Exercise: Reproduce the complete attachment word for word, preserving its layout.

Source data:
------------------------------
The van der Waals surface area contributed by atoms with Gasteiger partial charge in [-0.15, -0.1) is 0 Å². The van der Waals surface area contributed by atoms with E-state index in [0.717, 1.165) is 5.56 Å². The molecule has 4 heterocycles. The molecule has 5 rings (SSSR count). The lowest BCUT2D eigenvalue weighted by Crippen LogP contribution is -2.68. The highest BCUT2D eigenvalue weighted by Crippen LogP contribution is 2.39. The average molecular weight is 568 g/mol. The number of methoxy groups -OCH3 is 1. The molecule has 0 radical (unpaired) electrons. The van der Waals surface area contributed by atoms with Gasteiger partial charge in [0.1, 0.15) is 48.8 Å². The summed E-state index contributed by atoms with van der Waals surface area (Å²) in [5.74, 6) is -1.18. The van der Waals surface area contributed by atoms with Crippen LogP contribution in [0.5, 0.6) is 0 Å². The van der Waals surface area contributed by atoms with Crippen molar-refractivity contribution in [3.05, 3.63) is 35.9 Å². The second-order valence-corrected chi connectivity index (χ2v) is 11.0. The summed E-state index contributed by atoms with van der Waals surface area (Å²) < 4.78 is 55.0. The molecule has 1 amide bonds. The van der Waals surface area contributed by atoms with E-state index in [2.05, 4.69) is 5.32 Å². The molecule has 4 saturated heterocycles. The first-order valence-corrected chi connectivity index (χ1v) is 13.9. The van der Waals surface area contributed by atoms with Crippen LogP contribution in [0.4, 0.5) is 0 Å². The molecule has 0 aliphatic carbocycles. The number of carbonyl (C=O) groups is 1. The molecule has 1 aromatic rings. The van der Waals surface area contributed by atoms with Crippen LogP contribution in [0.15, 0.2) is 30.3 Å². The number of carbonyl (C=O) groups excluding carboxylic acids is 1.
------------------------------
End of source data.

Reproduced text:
The van der Waals surface area contributed by atoms with Gasteiger partial charge in [-0.15, -0.1) is 0 Å². The van der Waals surface area contributed by atoms with E-state index in [0.717, 1.165) is 5.56 Å². The molecule has 4 heterocycles. The molecule has 5 rings (SSSR count). The lowest BCUT2D eigenvalue weighted by Crippen LogP contribution is -2.68. The highest BCUT2D eigenvalue weighted by Crippen LogP contribution is 2.39. The average molecular weight is 568 g/mol. The number of methoxy groups -OCH3 is 1. The molecule has 0 radical (unpaired) electrons. The van der Waals surface area contributed by atoms with Gasteiger partial charge in [0.1, 0.15) is 48.8 Å². The summed E-state index contributed by atoms with van der Waals surface area (Å²) in [5.74, 6) is -1.18. The van der Waals surface area contributed by atoms with Crippen LogP contribution in [0.5, 0.6) is 0 Å². The van der Waals surface area contributed by atoms with Crippen molar-refractivity contribution in [3.05, 3.63) is 35.9 Å². The second-order valence-corrected chi connectivity index (χ2v) is 11.0. The summed E-state index contributed by atoms with van der Waals surface area (Å²) < 4.78 is 55.0. The molecule has 1 amide bonds. The van der Waals surface area contributed by atoms with E-state index in [2.05, 4.69) is 5.32 Å². The molecule has 4 saturated heterocycles. The first-order valence-corrected chi connectivity index (χ1v) is 13.9. The van der Waals surface area contributed by atoms with Crippen LogP contribution in [0.4, 0.5) is 0 Å². The molecule has 0 aliphatic carbocycles. The number of carbonyl (C=O) groups is 1. The molecule has 1 aromatic rings. The van der Waals surface area contributed by atoms with Crippen LogP contribution in [0.15, 0.2) is 30.3 Å². The number of carbonyl (C=O) groups excluding carboxylic acids is 1.